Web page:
Tuesday, March 20, 2012


A page of printed text.Palatino--you know the "font" on your computer, but do you know its source? The typeface was developed by Herman Zapf in 1948, but Zapf's inspiration goes back to Renaissance Italy. In 1550, master calligrapher Giovanbattista Palatino wrote the second great treatise on handwriting. Our 1578 edition titled Compendio del gran volumede l'art del ben et leggiadramente scrivere tutte le sorti di lettere et caratteri (Venice: Appresso gli Heredi di Marchio Sessa, 1587) is part of our Ray Nash Calligraphy collection.

Palatino is a serif font with the characteristic small details on the ends of some of the strokes that make up the individual letters. Used primarily for printed materials, Palatino and other serif fonts have fallen out of favor in online media as sans-serif fonts such as Arial are thought to be easier to read on screen.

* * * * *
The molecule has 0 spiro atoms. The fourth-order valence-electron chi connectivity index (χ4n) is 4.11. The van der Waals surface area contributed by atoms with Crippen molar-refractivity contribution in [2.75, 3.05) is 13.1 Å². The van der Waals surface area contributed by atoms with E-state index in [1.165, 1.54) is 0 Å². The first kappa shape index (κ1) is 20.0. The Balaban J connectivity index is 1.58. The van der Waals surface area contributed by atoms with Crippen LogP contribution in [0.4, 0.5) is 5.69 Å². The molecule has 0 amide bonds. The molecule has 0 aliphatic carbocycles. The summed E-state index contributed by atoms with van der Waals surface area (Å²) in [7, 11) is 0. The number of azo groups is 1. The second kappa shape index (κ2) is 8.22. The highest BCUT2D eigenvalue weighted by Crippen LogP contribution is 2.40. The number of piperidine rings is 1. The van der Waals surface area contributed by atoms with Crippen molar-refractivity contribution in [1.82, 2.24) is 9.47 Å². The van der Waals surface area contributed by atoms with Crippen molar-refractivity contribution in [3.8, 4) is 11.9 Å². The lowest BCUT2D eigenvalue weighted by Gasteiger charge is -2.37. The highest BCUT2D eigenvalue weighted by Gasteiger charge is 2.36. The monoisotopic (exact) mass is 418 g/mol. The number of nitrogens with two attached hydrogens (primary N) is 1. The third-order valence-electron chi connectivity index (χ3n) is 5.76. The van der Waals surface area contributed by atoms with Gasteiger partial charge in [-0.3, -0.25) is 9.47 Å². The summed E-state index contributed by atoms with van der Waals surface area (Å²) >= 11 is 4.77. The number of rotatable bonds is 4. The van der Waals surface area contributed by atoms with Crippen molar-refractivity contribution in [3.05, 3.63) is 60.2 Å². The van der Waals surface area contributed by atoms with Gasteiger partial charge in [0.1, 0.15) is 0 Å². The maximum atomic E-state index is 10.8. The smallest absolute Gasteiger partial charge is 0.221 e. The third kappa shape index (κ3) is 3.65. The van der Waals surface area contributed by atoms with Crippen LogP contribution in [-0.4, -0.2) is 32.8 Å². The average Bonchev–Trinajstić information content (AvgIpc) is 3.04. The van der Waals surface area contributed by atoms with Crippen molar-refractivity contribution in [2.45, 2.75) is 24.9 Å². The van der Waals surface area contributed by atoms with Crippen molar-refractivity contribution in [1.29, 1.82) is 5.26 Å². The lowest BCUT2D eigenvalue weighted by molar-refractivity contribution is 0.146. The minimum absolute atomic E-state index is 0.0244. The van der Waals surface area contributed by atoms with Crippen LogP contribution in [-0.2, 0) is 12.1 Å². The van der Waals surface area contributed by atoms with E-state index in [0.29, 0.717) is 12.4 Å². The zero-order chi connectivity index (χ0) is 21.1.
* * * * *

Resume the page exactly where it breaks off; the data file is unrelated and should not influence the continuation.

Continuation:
An open book of printed text.
Interestingly, Nash, who ran Dartmouth's Graphic Arts Workshop and inspired a generation of typographers, brought Zapf to Dartmouth several times, though we don't think we can make any claim that Nash's book collection inspired Palatino, the typeface.

To learn to write beautifully, ask for Callig Z43.A3P3.

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